Higher rates of unintended pregnancy among people of color may be related to disparities in consistent contraception access and use, which are often rooted in structural inequities like poverty and racism, research suggests. Some 42% of unintended pregnancies in the U.S. in 2011 ended in abortion, one 2016 study found.
Meanwhile, about 75% of abortion patients in 2014 were poor or had low income, Guttmacher said. The average cost of a surgical abortion at 10 weeks that year was $508, while the average early medication abortion at 10 weeks cost $535, according to the think tank. But costs vary widely, and a state’s abortion-policy climate and laws requiring multiple clinic visits can raise the price tag.
Abortion-policy restrictions currently on the books “overwhelmingly impact people of color and low-income folks,” said Quita Tinsley Peterson, the co-director of Access Reproductive Care – Southeast, an organization that provides financial and logistical support for abortions in Alabama, Florida, Georgia, Mississippi, South Carolina and Tennessee.
Many people who identify as Latina or Latinx live in underserved communities and work multiple jobs that don’t provide sick days or health insurance.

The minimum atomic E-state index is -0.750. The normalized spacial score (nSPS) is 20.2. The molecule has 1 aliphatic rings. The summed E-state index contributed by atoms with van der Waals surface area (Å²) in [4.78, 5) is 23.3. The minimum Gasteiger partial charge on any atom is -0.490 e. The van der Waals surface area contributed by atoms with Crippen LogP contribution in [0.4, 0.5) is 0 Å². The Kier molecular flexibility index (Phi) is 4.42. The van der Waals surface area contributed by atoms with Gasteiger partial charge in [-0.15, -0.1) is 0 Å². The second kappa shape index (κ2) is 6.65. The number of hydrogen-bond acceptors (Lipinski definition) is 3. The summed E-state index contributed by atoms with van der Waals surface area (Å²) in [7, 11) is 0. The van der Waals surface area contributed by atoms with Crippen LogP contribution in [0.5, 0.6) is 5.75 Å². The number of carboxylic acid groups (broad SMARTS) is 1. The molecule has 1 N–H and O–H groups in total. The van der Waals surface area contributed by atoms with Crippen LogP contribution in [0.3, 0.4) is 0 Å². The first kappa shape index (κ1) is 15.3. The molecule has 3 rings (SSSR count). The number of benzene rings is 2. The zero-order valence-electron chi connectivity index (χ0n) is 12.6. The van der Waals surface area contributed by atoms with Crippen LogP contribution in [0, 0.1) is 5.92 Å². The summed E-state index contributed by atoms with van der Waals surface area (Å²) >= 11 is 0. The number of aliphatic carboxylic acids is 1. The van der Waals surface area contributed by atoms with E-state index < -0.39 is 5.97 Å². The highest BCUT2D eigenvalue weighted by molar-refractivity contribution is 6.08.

A sample of more than 9,500 callers seeking abortion-fund assistance from ARC – Southeast from 2017 to 2019 largely identified as Black (81%), ages 18 to 34 (84%) and having public or no insurance (87%), according to a journal article co-authored by Tinsley Peterson, who uses the pronouns they and them.
Over the past year, they added, the abortion fund has heard from many people impacted by pandemic-induced job loss or reduced hours who are struggling to pay bills, navigate parenting and balance child-care costs with the financial realities of an abortion.
“Now [there are] increasing barriers that are forcing people earlier in their pregnancy to figure out: Are they going to pay rent? Or are they going to have to travel in state or out of state for care?” Tinsley Peterson said.
Many people who identify as Latina or Latinx live in underserved communities and work multiple jobs that don’t provide sick days or health insurance, added Lupe Rodríguez, the executive director of the National Latina Institute for Reproductive Justice, in an email interview.